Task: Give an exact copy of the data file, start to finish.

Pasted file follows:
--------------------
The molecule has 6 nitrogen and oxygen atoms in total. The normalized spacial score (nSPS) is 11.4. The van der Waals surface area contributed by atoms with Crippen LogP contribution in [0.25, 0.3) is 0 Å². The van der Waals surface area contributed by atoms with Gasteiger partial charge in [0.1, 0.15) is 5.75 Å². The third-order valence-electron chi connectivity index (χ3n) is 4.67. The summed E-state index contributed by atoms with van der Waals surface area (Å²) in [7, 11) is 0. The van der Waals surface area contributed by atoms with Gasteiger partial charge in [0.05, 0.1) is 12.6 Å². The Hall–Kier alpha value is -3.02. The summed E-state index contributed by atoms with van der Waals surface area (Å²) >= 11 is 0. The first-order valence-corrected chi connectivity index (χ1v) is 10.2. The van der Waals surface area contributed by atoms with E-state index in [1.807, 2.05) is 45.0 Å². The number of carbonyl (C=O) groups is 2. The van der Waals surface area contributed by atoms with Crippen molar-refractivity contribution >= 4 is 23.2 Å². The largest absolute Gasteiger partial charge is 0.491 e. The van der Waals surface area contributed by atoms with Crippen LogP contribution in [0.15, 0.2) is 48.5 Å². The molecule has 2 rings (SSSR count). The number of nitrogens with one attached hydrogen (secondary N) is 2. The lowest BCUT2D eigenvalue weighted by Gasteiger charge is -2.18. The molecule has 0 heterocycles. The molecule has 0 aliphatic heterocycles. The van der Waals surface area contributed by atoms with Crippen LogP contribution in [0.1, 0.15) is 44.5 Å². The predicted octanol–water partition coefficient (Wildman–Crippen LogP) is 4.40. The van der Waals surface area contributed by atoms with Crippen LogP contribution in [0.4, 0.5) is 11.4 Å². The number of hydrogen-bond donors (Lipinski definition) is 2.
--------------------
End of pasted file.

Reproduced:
The molecule has 6 nitrogen and oxygen atoms in total. The normalized spacial score (nSPS) is 11.4. The van der Waals surface area contributed by atoms with Crippen LogP contribution in [0.25, 0.3) is 0 Å². The van der Waals surface area contributed by atoms with Gasteiger partial charge in [0.1, 0.15) is 5.75 Å². The third-order valence-electron chi connectivity index (χ3n) is 4.67. The summed E-state index contributed by atoms with van der Waals surface area (Å²) in [7, 11) is 0. The van der Waals surface area contributed by atoms with Gasteiger partial charge in [0.05, 0.1) is 12.6 Å². The Hall–Kier alpha value is -3.02. The summed E-state index contributed by atoms with van der Waals surface area (Å²) >= 11 is 0. The first-order valence-corrected chi connectivity index (χ1v) is 10.2. The van der Waals surface area contributed by atoms with E-state index in [1.807, 2.05) is 45.0 Å². The number of carbonyl (C=O) groups is 2. The van der Waals surface area contributed by atoms with Crippen molar-refractivity contribution >= 4 is 23.2 Å². The largest absolute Gasteiger partial charge is 0.491 e. The van der Waals surface area contributed by atoms with Crippen LogP contribution in [0.15, 0.2) is 48.5 Å². The molecule has 2 rings (SSSR count). The number of nitrogens with one attached hydrogen (secondary N) is 2. The lowest BCUT2D eigenvalue weighted by Gasteiger charge is -2.18. The molecule has 0 heterocycles. The molecule has 0 aliphatic heterocycles. The van der Waals surface area contributed by atoms with Crippen LogP contribution in [0.1, 0.15) is 44.5 Å². The predicted octanol–water partition coefficient (Wildman–Crippen LogP) is 4.40. The van der Waals surface area contributed by atoms with Crippen LogP contribution in [0.4, 0.5) is 11.4 Å². The number of hydrogen-bond donors (Lipinski definition) is 2.